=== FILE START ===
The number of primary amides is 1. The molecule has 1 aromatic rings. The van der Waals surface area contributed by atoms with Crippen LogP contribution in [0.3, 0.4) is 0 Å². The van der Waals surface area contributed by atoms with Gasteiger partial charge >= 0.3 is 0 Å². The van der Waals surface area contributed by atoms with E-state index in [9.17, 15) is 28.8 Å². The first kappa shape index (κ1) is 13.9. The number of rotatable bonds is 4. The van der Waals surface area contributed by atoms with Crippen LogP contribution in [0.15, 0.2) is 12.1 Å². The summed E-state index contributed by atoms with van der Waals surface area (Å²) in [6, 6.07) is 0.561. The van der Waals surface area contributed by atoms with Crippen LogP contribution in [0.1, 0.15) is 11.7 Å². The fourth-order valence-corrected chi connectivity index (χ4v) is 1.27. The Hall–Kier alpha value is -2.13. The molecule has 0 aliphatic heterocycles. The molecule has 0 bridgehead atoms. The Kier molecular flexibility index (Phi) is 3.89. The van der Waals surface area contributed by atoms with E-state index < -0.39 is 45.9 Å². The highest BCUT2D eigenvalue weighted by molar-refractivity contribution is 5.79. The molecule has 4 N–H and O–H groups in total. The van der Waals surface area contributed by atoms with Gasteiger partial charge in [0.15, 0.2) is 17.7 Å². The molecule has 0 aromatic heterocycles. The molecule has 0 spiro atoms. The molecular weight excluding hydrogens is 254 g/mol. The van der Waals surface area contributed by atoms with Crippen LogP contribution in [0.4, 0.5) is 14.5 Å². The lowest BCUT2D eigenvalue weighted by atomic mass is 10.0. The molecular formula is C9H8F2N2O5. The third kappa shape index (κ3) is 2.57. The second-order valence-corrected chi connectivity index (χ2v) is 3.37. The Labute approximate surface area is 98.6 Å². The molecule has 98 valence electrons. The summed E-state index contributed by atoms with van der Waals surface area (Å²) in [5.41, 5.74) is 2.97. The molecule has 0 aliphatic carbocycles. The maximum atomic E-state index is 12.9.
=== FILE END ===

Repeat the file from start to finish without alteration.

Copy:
The number of primary amides is 1. The molecule has 1 aromatic rings. The van der Waals surface area contributed by atoms with Crippen LogP contribution in [0.3, 0.4) is 0 Å². The van der Waals surface area contributed by atoms with Gasteiger partial charge >= 0.3 is 0 Å². The van der Waals surface area contributed by atoms with E-state index in [9.17, 15) is 28.8 Å². The first kappa shape index (κ1) is 13.9. The number of rotatable bonds is 4. The van der Waals surface area contributed by atoms with Crippen LogP contribution in [0.15, 0.2) is 12.1 Å². The summed E-state index contributed by atoms with van der Waals surface area (Å²) in [6, 6.07) is 0.561. The van der Waals surface area contributed by atoms with Crippen LogP contribution in [0.1, 0.15) is 11.7 Å². The fourth-order valence-corrected chi connectivity index (χ4v) is 1.27. The Hall–Kier alpha value is -2.13. The molecule has 0 aliphatic heterocycles. The molecule has 0 bridgehead atoms. The Kier molecular flexibility index (Phi) is 3.89. The van der Waals surface area contributed by atoms with E-state index < -0.39 is 45.9 Å². The highest BCUT2D eigenvalue weighted by molar-refractivity contribution is 5.79. The molecule has 4 N–H and O–H groups in total. The van der Waals surface area contributed by atoms with Gasteiger partial charge in [0.15, 0.2) is 17.7 Å². The molecule has 0 aromatic heterocycles. The molecule has 0 spiro atoms. The molecular weight excluding hydrogens is 254 g/mol. The van der Waals surface area contributed by atoms with Crippen LogP contribution in [0.4, 0.5) is 14.5 Å². The lowest BCUT2D eigenvalue weighted by atomic mass is 10.0. The molecular formula is C9H8F2N2O5. The third kappa shape index (κ3) is 2.57. The second-order valence-corrected chi connectivity index (χ2v) is 3.37. The Labute approximate surface area is 98.6 Å². The molecule has 98 valence electrons. The summed E-state index contributed by atoms with van der Waals surface area (Å²) in [5.41, 5.74) is 2.97. The molecule has 0 aliphatic carbocycles. The maximum atomic E-state index is 12.9.